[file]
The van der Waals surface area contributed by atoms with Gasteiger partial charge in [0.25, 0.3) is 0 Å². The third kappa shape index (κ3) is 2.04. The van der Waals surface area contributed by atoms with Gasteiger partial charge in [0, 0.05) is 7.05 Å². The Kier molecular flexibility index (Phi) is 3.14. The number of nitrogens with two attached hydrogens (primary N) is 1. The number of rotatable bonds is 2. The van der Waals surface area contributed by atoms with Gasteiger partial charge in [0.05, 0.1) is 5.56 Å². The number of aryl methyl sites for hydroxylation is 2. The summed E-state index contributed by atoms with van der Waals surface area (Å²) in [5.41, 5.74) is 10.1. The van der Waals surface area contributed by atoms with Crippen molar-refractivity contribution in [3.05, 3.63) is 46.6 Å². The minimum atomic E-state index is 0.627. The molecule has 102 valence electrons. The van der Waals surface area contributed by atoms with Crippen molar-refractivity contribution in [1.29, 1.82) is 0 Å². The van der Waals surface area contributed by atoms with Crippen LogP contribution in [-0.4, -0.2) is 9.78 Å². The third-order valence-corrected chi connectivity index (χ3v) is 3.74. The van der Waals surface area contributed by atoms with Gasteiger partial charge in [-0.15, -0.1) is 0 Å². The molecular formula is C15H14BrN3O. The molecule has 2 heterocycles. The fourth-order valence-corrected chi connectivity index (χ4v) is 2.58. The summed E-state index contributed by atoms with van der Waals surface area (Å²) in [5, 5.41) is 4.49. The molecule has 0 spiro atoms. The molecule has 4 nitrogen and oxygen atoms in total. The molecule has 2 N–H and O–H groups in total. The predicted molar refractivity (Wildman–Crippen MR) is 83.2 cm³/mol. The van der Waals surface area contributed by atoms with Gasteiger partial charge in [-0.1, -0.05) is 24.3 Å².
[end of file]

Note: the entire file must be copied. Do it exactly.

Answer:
The van der Waals surface area contributed by atoms with Gasteiger partial charge in [0.25, 0.3) is 0 Å². The third kappa shape index (κ3) is 2.04. The van der Waals surface area contributed by atoms with Gasteiger partial charge in [0, 0.05) is 7.05 Å². The Kier molecular flexibility index (Phi) is 3.14. The number of nitrogens with two attached hydrogens (primary N) is 1. The number of rotatable bonds is 2. The van der Waals surface area contributed by atoms with Gasteiger partial charge in [0.05, 0.1) is 5.56 Å². The number of aryl methyl sites for hydroxylation is 2. The summed E-state index contributed by atoms with van der Waals surface area (Å²) in [5.41, 5.74) is 10.1. The van der Waals surface area contributed by atoms with Crippen molar-refractivity contribution in [3.05, 3.63) is 46.6 Å². The minimum atomic E-state index is 0.627. The molecule has 102 valence electrons. The van der Waals surface area contributed by atoms with Crippen molar-refractivity contribution in [1.29, 1.82) is 0 Å². The van der Waals surface area contributed by atoms with Crippen LogP contribution in [-0.4, -0.2) is 9.78 Å². The third-order valence-corrected chi connectivity index (χ3v) is 3.74. The van der Waals surface area contributed by atoms with Gasteiger partial charge in [-0.15, -0.1) is 0 Å². The molecular formula is C15H14BrN3O. The molecule has 2 heterocycles. The fourth-order valence-corrected chi connectivity index (χ4v) is 2.58. The summed E-state index contributed by atoms with van der Waals surface area (Å²) in [5, 5.41) is 4.49. The molecule has 0 spiro atoms. The molecule has 4 nitrogen and oxygen atoms in total. The molecule has 2 N–H and O–H groups in total. The predicted molar refractivity (Wildman–Crippen MR) is 83.2 cm³/mol. The van der Waals surface area contributed by atoms with Gasteiger partial charge in [-0.1, -0.05) is 24.3 Å².